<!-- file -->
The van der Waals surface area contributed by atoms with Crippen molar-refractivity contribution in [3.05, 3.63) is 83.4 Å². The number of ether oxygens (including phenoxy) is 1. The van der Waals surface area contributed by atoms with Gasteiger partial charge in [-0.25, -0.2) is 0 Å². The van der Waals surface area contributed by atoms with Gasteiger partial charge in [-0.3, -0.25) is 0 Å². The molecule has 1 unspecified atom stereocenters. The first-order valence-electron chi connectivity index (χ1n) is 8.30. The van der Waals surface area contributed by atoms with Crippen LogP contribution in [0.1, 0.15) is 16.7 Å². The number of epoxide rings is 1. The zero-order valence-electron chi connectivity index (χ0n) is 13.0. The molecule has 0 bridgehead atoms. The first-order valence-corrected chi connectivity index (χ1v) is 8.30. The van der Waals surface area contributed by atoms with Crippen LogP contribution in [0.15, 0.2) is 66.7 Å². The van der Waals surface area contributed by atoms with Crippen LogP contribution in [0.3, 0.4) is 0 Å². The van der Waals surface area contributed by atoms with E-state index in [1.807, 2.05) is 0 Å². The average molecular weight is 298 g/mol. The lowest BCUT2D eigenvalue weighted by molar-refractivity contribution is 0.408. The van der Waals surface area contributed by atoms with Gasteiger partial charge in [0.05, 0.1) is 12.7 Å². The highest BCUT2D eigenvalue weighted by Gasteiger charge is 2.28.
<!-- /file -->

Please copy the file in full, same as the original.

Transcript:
The van der Waals surface area contributed by atoms with Crippen molar-refractivity contribution in [3.05, 3.63) is 83.4 Å². The number of ether oxygens (including phenoxy) is 1. The van der Waals surface area contributed by atoms with Gasteiger partial charge in [-0.25, -0.2) is 0 Å². The van der Waals surface area contributed by atoms with Gasteiger partial charge in [-0.3, -0.25) is 0 Å². The molecule has 1 unspecified atom stereocenters. The first-order valence-electron chi connectivity index (χ1n) is 8.30. The van der Waals surface area contributed by atoms with Crippen LogP contribution in [0.1, 0.15) is 16.7 Å². The number of epoxide rings is 1. The zero-order valence-electron chi connectivity index (χ0n) is 13.0. The molecule has 0 bridgehead atoms. The first-order valence-corrected chi connectivity index (χ1v) is 8.30. The van der Waals surface area contributed by atoms with Crippen LogP contribution in [0.15, 0.2) is 66.7 Å². The van der Waals surface area contributed by atoms with Crippen LogP contribution in [0.3, 0.4) is 0 Å². The van der Waals surface area contributed by atoms with E-state index in [1.807, 2.05) is 0 Å². The average molecular weight is 298 g/mol. The lowest BCUT2D eigenvalue weighted by molar-refractivity contribution is 0.408. The van der Waals surface area contributed by atoms with Gasteiger partial charge in [0.05, 0.1) is 12.7 Å². The highest BCUT2D eigenvalue weighted by Gasteiger charge is 2.28.